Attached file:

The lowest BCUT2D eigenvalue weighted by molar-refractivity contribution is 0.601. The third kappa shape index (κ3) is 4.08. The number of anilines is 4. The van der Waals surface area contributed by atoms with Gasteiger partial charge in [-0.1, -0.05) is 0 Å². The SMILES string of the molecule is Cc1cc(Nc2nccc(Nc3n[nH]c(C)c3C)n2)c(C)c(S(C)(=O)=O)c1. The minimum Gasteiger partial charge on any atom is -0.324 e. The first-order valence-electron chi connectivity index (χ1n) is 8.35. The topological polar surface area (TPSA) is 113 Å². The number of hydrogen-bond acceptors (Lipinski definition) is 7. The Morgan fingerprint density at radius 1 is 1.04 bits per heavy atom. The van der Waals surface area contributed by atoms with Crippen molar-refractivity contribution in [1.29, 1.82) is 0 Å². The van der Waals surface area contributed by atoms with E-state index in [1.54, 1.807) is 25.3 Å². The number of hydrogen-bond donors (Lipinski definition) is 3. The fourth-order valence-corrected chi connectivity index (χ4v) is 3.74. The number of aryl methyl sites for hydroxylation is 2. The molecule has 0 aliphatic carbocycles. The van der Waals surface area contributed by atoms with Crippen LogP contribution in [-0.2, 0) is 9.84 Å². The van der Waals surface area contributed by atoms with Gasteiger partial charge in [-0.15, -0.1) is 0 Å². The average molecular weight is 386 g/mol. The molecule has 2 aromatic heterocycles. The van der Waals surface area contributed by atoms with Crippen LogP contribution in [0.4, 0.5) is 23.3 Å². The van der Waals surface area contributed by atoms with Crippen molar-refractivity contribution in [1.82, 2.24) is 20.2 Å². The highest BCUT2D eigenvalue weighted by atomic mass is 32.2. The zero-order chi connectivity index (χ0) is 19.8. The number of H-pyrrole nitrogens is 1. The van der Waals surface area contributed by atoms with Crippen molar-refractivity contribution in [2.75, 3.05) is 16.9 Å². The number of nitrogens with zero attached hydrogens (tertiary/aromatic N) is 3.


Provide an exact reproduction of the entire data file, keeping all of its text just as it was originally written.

The lowest BCUT2D eigenvalue weighted by molar-refractivity contribution is 0.601. The third kappa shape index (κ3) is 4.08. The number of anilines is 4. The van der Waals surface area contributed by atoms with Gasteiger partial charge in [-0.1, -0.05) is 0 Å². The SMILES string of the molecule is Cc1cc(Nc2nccc(Nc3n[nH]c(C)c3C)n2)c(C)c(S(C)(=O)=O)c1. The minimum Gasteiger partial charge on any atom is -0.324 e. The first-order valence-electron chi connectivity index (χ1n) is 8.35. The topological polar surface area (TPSA) is 113 Å². The number of hydrogen-bond acceptors (Lipinski definition) is 7. The Morgan fingerprint density at radius 1 is 1.04 bits per heavy atom. The van der Waals surface area contributed by atoms with Crippen molar-refractivity contribution in [1.29, 1.82) is 0 Å². The van der Waals surface area contributed by atoms with E-state index in [1.54, 1.807) is 25.3 Å². The number of hydrogen-bond donors (Lipinski definition) is 3. The fourth-order valence-corrected chi connectivity index (χ4v) is 3.74. The number of aryl methyl sites for hydroxylation is 2. The molecule has 0 aliphatic carbocycles. The van der Waals surface area contributed by atoms with Crippen LogP contribution in [-0.2, 0) is 9.84 Å². The van der Waals surface area contributed by atoms with Gasteiger partial charge in [-0.15, -0.1) is 0 Å². The average molecular weight is 386 g/mol. The molecule has 2 aromatic heterocycles. The van der Waals surface area contributed by atoms with Crippen LogP contribution in [0.4, 0.5) is 23.3 Å². The van der Waals surface area contributed by atoms with Crippen molar-refractivity contribution in [1.82, 2.24) is 20.2 Å². The highest BCUT2D eigenvalue weighted by atomic mass is 32.2. The zero-order chi connectivity index (χ0) is 19.8. The number of H-pyrrole nitrogens is 1. The van der Waals surface area contributed by atoms with Crippen molar-refractivity contribution in [2.75, 3.05) is 16.9 Å². The number of nitrogens with zero attached hydrogens (tertiary/aromatic N) is 3.